The Power of Narrative Change with Jane Mantey of Race Forward

Jo Ann Endo, Director of Dissemination and Digital Content at IHI, interviews Jane Mantey, Ph.D., Director of Narrative and Cultural Strategies at Race Forward.

Jane Mantey, Ph.D., is the Director of Narrative and Cultural Strategies at Race Forward,  where she leads the design of Race Forward's narrative and cultural "blueprint" and seeds, grows, and cultivates a “narrative ecosystem” via partnerships and collaborations that scale narratives for racial justice with a current focus on housing justice, health equity, and education equity.  She works with resource organizers, artists, culture workers, journalists, media makers, and other communicators and creatives to craft and advance new narratives through storytelling and messaging that inspires mass movement.

This interview has been truncated and edited for this publication.

Would you briefly describe the path that you've taken to your current role with Race Forward?

I am a biomedical scientist trained by Meharry Medical College in Nashville, Tennessee, and found my passion in science and tech policy, in particular environmental justice policy. I began doing this kind of policy work in the California State Legislature via the California Council on Science and Technology and really enjoyed working with community members, policy advocates, and politicians to address a variety of issues under environmental justice – climate change, solid and toxic waste, Tribal affairs, etc. Over time, though, I recognized the lack of imagination as to what's possible when we talk about environmental justice, that a whole other world that is caring, healthy, equitable, and just can be realized here in the now. We don't have to wait for the future.

I would have such rich conversations with folks in impacted communities about the kind of world they want to live in, that they want their kids to live in –– but by the time you reach someone who is in power, they don't always have those same vivid visions. And so I wanted to pass the mic from those who are in power to those who are impacted by injustice and inequity to tell us the kind of world we should live in. And I do that now with Race Forward.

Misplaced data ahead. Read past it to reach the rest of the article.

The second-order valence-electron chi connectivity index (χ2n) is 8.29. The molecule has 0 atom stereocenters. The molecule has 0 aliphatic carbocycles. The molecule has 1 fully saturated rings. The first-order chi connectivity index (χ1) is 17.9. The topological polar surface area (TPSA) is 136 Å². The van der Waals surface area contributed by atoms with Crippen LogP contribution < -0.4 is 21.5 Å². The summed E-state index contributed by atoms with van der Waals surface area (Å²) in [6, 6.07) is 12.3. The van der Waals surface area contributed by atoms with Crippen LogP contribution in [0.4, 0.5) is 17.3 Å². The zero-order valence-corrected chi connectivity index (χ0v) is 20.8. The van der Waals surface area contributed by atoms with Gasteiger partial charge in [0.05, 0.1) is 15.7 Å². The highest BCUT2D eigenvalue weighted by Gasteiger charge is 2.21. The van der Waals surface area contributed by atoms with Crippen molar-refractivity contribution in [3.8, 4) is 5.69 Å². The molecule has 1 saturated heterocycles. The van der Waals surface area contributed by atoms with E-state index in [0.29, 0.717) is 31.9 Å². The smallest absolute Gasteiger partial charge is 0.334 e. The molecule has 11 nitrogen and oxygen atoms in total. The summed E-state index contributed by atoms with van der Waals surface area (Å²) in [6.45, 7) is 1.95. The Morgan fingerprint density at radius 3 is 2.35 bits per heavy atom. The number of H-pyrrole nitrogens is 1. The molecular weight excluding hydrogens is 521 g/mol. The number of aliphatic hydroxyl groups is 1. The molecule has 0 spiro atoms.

How do you explain narrative change to people?

First, it's trying to define what narrative is, because many folks don't know or think they know. And so narrative – how we define it at Race Forward– is a collection or accumulation of stories, messages, and images that give us meaning, that speak to our values, to our behaviors, to our analysis of the world, our actions, and explain for us how we should live. Narratives are everywhere. We see them on television, films, games, art. They come up in the stories that we share with others. And so narrative change is how we tell different stories that are still familiar, but at a certain prevalence, a certain scale, through different spokespeople, to share with us new values for fairness, collective care, racial equity, and justice. How do we actually make those narratives pervasive? We do that through storytelling. And so narrative change comes about by recruiting folks who want to share these stories of a new type of world.

If we say we actually want to achieve health equity – how do we understand and delineate the kinds of values we want to put out there, not just in our words, but through our actions? Oftentimes we figure that out in conversation through the stories we share with one another.

Change begins at the level of culture. And culture is where narrative begins and resides.

What are a few examples of what you call “malignant narratives in healthcare” that can be so ingrained that it's to the point where people don't even necessarily realize they're there?

One that I'll share is around racial essentialism: the notion that people are defined by these social criteria, social identities – by race. We see race as being an innate biological thing, and therefore someone's life outcome clearly is dictated by their race or other identities – their gender, their sexuality, what have you. And we make medical decisions based on that.

In medicine, for example, some of the technology that we use have race-based algorithms. Because there was an assumption early on that based on your race, your body is different. These are all things that lead to health inequities.

Other malignant narratives that are out there: